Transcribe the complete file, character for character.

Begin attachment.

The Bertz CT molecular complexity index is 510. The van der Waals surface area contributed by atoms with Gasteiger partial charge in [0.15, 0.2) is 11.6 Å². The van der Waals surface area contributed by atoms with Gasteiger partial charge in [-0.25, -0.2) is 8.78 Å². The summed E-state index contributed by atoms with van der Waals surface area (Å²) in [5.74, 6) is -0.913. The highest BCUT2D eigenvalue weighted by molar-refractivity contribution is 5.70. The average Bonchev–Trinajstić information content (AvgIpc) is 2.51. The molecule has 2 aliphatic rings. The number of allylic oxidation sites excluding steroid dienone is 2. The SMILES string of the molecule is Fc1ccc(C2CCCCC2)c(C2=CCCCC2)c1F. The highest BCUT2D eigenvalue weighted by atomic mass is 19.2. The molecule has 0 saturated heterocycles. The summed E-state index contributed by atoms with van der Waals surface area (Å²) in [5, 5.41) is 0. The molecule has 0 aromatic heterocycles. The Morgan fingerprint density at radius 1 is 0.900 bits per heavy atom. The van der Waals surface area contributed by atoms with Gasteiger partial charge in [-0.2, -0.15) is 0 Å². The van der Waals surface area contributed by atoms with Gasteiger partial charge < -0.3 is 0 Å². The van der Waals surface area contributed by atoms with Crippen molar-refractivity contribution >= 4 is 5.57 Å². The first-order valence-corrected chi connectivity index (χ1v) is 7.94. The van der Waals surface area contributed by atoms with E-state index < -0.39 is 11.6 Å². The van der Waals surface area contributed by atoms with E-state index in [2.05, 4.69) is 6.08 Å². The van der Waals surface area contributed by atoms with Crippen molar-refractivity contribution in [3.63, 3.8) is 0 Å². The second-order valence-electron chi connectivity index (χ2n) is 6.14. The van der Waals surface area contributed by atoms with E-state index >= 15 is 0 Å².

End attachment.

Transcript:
The Bertz CT molecular complexity index is 510. The van der Waals surface area contributed by atoms with Gasteiger partial charge in [0.15, 0.2) is 11.6 Å². The van der Waals surface area contributed by atoms with Gasteiger partial charge in [-0.25, -0.2) is 8.78 Å². The summed E-state index contributed by atoms with van der Waals surface area (Å²) in [5.74, 6) is -0.913. The highest BCUT2D eigenvalue weighted by molar-refractivity contribution is 5.70. The average Bonchev–Trinajstić information content (AvgIpc) is 2.51. The molecule has 2 aliphatic rings. The number of allylic oxidation sites excluding steroid dienone is 2. The SMILES string of the molecule is Fc1ccc(C2CCCCC2)c(C2=CCCCC2)c1F. The highest BCUT2D eigenvalue weighted by atomic mass is 19.2. The molecule has 0 saturated heterocycles. The summed E-state index contributed by atoms with van der Waals surface area (Å²) in [5, 5.41) is 0. The molecule has 0 aromatic heterocycles. The Morgan fingerprint density at radius 1 is 0.900 bits per heavy atom. The van der Waals surface area contributed by atoms with Gasteiger partial charge in [-0.2, -0.15) is 0 Å². The van der Waals surface area contributed by atoms with Gasteiger partial charge < -0.3 is 0 Å². The van der Waals surface area contributed by atoms with Crippen molar-refractivity contribution >= 4 is 5.57 Å². The first-order valence-corrected chi connectivity index (χ1v) is 7.94. The van der Waals surface area contributed by atoms with E-state index < -0.39 is 11.6 Å². The van der Waals surface area contributed by atoms with E-state index in [2.05, 4.69) is 6.08 Å². The van der Waals surface area contributed by atoms with Crippen molar-refractivity contribution in [3.63, 3.8) is 0 Å². The second-order valence-electron chi connectivity index (χ2n) is 6.14. The van der Waals surface area contributed by atoms with E-state index >= 15 is 0 Å².